Catfish & The Bottlemen

Electric Factory, Philadelphia, PA

Catfish and the Bottlemen
Electric Factory
Philadelphia, Pennsylvania
October 21, 2016

Catfish and the Bottlemen have renewed my hope in music. Being an old punk, the last band I really got behind was BuckCherry. I long ago gave in that Rock Music was dead. My 15 year old daughter and her friend convinced me to take them to the concert, but I did not have high hopes. It was an all ages show, on a rainy Friday night in Philadelphia. The Electric Factory is housed in an old ‘Electric Factory’.  A cool 2 story, old club that holds 2,500 people. It was packed to the rafters with kids of all ages, fresh faced nice looking kids. No tattooed drunken trouble makers here. Well besides me that is. 

Catfish and the Bottlemen are an indie band from the UK, reminiscent of The Arctic Monkeys, with a touch of Oasis thrown in.  Their sound however, is all original, and all Catfish. 
They have 2 Albums under their belt, ‘The Balcony’ in 2014 which made the top 10 in the UK and ‘The Ride’ released May of 2016, which went to #1.

I had never heard of Catfish and the Bottlemen before tonight, but they have won me over. 4 talented young men writing their own songs, playing instruments, singing without autotune. It was refreshing and wonderful to see. The songs are well written, and crazy melodic. Excellent musicians, great singing and harmonies.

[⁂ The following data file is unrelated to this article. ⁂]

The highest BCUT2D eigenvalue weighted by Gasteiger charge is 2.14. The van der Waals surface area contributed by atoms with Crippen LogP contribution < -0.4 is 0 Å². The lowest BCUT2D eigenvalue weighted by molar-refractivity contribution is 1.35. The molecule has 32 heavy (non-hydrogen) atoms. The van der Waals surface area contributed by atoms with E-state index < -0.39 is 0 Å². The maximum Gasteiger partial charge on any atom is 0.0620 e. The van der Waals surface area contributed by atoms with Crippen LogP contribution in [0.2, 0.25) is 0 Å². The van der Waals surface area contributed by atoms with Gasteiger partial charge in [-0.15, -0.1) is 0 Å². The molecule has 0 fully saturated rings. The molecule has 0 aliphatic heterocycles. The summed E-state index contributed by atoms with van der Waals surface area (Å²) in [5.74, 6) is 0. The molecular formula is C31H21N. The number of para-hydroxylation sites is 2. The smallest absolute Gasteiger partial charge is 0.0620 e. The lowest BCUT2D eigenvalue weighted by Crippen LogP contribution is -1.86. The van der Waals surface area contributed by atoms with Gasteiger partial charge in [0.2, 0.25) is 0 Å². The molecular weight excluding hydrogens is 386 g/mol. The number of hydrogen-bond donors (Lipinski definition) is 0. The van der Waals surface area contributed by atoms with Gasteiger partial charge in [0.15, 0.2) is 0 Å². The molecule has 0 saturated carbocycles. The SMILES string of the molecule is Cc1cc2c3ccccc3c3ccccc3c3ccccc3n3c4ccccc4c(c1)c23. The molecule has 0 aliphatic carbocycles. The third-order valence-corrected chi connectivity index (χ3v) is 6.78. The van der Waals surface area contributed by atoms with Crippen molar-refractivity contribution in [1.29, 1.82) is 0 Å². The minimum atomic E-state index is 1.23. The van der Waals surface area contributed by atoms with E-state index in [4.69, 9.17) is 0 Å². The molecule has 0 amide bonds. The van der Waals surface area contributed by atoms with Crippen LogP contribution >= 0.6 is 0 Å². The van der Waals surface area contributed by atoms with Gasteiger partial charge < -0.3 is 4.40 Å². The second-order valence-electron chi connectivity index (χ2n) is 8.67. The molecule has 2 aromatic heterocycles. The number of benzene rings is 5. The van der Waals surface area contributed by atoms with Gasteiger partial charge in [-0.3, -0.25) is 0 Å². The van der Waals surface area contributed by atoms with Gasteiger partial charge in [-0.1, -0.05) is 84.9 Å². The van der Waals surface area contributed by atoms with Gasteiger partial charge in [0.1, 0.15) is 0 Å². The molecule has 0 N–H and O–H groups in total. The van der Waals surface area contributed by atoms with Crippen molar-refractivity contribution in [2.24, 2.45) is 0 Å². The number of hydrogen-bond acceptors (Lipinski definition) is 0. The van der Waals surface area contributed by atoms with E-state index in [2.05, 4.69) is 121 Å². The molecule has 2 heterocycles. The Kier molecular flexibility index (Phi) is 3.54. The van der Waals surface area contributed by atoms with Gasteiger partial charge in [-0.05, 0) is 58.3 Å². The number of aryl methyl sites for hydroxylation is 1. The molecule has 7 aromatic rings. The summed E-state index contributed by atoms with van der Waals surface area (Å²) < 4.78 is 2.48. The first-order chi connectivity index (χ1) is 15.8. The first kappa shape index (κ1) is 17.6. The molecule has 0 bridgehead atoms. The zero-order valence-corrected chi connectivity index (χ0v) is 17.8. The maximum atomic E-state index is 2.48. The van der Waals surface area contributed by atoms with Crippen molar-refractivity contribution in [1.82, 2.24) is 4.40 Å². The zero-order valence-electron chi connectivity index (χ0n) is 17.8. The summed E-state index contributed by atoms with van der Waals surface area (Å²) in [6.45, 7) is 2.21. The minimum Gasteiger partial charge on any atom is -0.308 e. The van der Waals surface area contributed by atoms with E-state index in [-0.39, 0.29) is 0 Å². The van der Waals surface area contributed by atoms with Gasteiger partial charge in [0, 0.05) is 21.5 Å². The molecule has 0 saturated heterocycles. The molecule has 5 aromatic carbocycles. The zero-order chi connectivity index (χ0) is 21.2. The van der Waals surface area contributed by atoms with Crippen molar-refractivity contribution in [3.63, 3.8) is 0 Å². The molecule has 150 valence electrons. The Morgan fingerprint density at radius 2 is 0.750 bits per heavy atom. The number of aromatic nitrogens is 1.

The crowd was amped up and into the music from the moment I entered. I arrived as the opening band was playing. ‘The Worn Flints’, a 3 piece band from Columbus Ohio opened the show, and I was blown away. 3 young guys with long hair, playing straight ahead blues Rock n Roll. Their sound was a bit psychedelic and they were killer players. Sick Guitar solos over driving Bass and Drums. I am sure I will be seeing more of these guys in the future. 

Waiting for Catfish and the Bottlemen to come up, I was also impressed with the Classic Rock tunes playing over the sound system. Then the lights came down and the Catfish hit the stage. The crowd surged forward as the first notes came out of the amplifiers. I was taken aback that virtually every kid in the crowd knew all the words to the songs, and sang along for the entire 90 minute concert. The crowd was 75% young girls and they giggled and danced in glee. Their heroes were on stage, teenage worship. It did my heart good to see such a thing. I thought that died out when Rock Music died. Apparently I was wrong. There is a thriving music scene out there somewhere, you just have to find it. These kids all knew something I didn’t. I was glad to pass the baton. We had our time and now this is theirs. Next Stop Willoughby. As I was standing at the exit waiting for my daughter and her friend,  Two kids came up to me to tell me they loved my ‘Clash’ T-Shirt.  I smiled and nodded. Thank God Rock Music will never die.

Author - Dennis Morgillo  

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